Friday

22nd Jun 2018

Opinion

Fighting the prejudice

  • EU citizens are fearful of the repercussions of the migrant crisis, but life in Europe for the migrants is often far from rosy (Photo: Eszter Zalan)

The number of refugees and asylum seekers worldwide has exceeded 50 million for the first time since World War II, and migration has become a permanent fixture on the European agenda.

The vulnerability of refugees to exploitation and abuse is aggravated by the extremely limited possibilities to legally enter and stay in the EU. The total number of Schengen-area visas granted to Syrian nationals dropped from over 30,000 in 2010 to almost zero in 2013.

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While there are no perfect solutions to the crisis, the EU Fundamental Rights Agency (FRA) has made a number of proposals to help prevent the tragedies we’ve been seeing at ever shorter intervals for two years now, for example by increasing the number of legal avenues by which people can enter the EU.

Though such a measure may well increase the volume of refugees seeking asylum in the EU, it could equally reduce the number of deaths and cut the refugees’ dependency on smugglers, who are capitalising on the misery of vulnerable human beings.

The current rules not only turn traumatised refugees into criminals and punish them with imprisonment or fines, but often penalise those who help them. Providers of humanitarian or legal assistance, or those who help migrants in distress at sea, therefore rightly fear punishment.

The FRA argues that EU countries must not impose penalties on refugees who enter without authorisation, and that punishment should be ruled out for those providing humanitarian assistance, be it from rescue at sea through to the provision of food, shelter, medical care, or legal advice.

Reality of migrant life in the EU

Despite the vast number of articles, interviews and speeches about the EU migrant crisis in recent weeks, there has been little discussion about the reality of living in the EU with a migrant or minority background.

FRA research shows that it is anything but simple to belong to a minority group in the EU, whether you arrived a week ago or your family has been here for generations.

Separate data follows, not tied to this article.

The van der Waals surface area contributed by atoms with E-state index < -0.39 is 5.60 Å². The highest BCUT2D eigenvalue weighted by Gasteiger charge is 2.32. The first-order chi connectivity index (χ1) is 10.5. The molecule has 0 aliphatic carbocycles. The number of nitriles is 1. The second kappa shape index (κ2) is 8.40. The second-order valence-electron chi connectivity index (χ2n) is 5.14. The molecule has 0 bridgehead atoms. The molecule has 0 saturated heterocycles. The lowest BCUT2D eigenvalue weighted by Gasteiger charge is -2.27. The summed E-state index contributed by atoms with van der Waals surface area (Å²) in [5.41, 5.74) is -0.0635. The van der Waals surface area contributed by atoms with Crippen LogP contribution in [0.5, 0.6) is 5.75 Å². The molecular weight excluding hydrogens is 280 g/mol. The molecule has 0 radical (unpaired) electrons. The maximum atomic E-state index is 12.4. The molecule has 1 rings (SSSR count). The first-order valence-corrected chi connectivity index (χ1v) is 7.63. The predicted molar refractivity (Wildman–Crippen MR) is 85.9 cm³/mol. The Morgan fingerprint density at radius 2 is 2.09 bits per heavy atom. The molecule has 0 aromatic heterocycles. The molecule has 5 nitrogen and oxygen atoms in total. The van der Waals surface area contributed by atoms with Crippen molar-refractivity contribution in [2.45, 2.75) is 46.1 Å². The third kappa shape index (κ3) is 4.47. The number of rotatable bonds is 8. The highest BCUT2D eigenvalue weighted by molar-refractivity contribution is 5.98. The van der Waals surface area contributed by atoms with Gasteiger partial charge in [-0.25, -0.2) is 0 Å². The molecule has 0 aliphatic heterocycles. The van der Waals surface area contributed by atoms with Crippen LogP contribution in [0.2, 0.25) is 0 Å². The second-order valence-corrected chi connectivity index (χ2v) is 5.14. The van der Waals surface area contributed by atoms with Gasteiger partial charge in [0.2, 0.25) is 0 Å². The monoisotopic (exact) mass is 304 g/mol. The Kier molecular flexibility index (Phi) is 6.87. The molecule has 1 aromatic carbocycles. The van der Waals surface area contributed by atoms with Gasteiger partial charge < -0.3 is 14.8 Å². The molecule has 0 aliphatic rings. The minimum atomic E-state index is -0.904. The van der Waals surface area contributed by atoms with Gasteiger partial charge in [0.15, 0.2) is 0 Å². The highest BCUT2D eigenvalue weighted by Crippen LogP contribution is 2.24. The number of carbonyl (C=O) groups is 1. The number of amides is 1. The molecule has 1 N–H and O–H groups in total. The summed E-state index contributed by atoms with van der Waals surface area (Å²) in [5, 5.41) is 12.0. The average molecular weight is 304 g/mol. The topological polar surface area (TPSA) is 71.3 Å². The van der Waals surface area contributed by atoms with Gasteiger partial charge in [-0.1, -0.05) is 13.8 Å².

A survey of 23,500 people with an ethnic or religious minority background found that on average one in four Muslims had been subject to police stops over the previous year, with 40 percent believing they had been stopped because of their minority background.

There are many myths surrounding the concept of integration, beginning with the theory that migrants do not really want to integrate.

Their integration and participation in the EU countries in which they settle are vital for us to make use of their skills, knowledge and experience, all of which are increasingly in demand in our aging societies.

The major stumbling block in this apparent win-win situation is that migrants fear deportation so much that they will avoid going to the police to report a crime or even visit the doctor. This, combined with the fear of prejudice or sheer indifference from the general population, forces many migrants to keep a very low profile.

In the immediate aftermath of the attacks on the editorial offices of Charlie Hebdo and a kosher supermarket in Paris, the FRA did some snapshot research on the effect of the events on Jewish and Muslim communities around the EU.

We discovered that among both communities, the fear of antisemitism and Islamophobia had risen sharply.

Policy makers and journalists have a great deal of agenda-setting power.

Instead of outrage at the desperate people who are trying to reach Europe’s shores, public anger might be better directed at the prejudice which people from certain religions or with a certain skin colour face every day.

Katya Andrusz is journalistic editor at the European Union Fundamental Rights Agency. Any opinions expressed in this article are her own and do not necessarily reflect the views of the Agency

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